A total of 29.7 percent of residents in Longyearbyen and Ny-Ålesund are foreigners, a total that has more than doubled in less than a decade in a steady increase that appears likely to continue, according to a report released last week by Statistics Norway.
There were 2,214 residents in Svalbard’s Norwegian settlements as of Jan. 1, with ten fewer Norwegian and 79 more foreigners than a year ago, according to the report.
In 2009 there were 2,085 residents in Norwegian settlements, 1,792 (86 percent) of whom Norwegians and and 14 percent (293) foreigners, according to the agency.
The decline in Norwegian residents since then is more stark when separating northern Norway (a decline of 17 residents) and southern (a gain of seven). Furthermore, the totals include seven births to northern families – meaning the immigration/emigration for northeners was 72/96 (a loss of 24) while for foreigners it was 161/84 (a gain of 77).
The change in the ratio of Norwegians to foreigners has been attributed to the elimination of nearly all coal-mining related jobs during the past few years while the tourism industry has gone through a surprisingly rapid during that time. Tourism’s rise has ensured the city’s popular didn’t suffer a significant loss, which many feared when the mining layoffs were announced, but both the new businesses apeearing and the people applying to work for them are foreign.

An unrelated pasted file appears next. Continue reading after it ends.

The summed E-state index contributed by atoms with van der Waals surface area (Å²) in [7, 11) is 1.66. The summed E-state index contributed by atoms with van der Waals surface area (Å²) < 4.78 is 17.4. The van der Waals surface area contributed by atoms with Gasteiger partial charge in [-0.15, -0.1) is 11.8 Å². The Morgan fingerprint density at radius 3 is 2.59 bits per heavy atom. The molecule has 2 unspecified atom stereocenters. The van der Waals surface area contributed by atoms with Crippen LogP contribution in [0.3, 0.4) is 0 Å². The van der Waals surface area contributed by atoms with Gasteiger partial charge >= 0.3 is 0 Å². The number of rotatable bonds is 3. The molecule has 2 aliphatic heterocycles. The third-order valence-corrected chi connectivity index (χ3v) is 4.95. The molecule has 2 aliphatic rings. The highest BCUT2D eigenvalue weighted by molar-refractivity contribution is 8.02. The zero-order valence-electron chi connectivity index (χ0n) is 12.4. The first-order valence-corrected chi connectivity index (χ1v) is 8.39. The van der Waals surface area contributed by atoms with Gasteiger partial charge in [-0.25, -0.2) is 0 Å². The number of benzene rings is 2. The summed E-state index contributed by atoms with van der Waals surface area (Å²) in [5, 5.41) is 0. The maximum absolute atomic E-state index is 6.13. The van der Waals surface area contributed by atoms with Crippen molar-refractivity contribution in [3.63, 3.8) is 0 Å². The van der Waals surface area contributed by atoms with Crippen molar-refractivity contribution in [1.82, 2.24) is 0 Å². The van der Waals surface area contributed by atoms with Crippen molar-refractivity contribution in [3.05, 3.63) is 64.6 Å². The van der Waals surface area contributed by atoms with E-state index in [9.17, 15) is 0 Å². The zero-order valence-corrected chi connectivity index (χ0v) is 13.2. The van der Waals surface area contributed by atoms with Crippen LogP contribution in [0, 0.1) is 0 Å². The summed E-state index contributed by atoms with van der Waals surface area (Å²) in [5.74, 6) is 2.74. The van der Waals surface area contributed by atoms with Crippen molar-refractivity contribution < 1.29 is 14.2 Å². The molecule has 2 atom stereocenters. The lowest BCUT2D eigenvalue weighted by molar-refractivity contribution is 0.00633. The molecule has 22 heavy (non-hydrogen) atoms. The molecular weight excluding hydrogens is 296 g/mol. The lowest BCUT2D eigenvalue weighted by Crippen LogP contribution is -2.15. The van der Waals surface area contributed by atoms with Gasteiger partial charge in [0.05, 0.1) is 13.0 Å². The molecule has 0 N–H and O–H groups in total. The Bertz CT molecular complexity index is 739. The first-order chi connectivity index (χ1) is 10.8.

Svalbardposten reported last week the number of tourism operators registered in Svalbard has doubled from 65 in 2013 to 130 in 2017. Of those, 30 are registed with addresses in Longyearbyen.
The trend is at odds with the Norwegian government’s declared goal of maintaining a strong presence of Norwegians in the archipelago. The same trend of an increasing ratio of foreigners is also occurreding at The University Centre in Svalbard, with a goal of 50 percent of in-country students going unmet.
The current population in Longyearbyen and Ny-Ålesund includes 546 residents from northern Norway, 1,009 from southern Norway and 659 from other countries.The total includes 1,189 men and 1,025 women.
The largest age group is 20-44 (1,187 residents) but, in a sign of changing times, there are 38 residents 67 years old or older (there were virtually none a decade ago).
There were 514 residents in the Russian settlements of Barentsburg and Pyramiden (down from 532 a year aog ago, but still higher than at any time since the beginning of 2009 due to a rapid rise in tourism after years of mining struggles). There are ten residents at the Polish research station at Hornsund, a number that has only occasionally changed since 2003.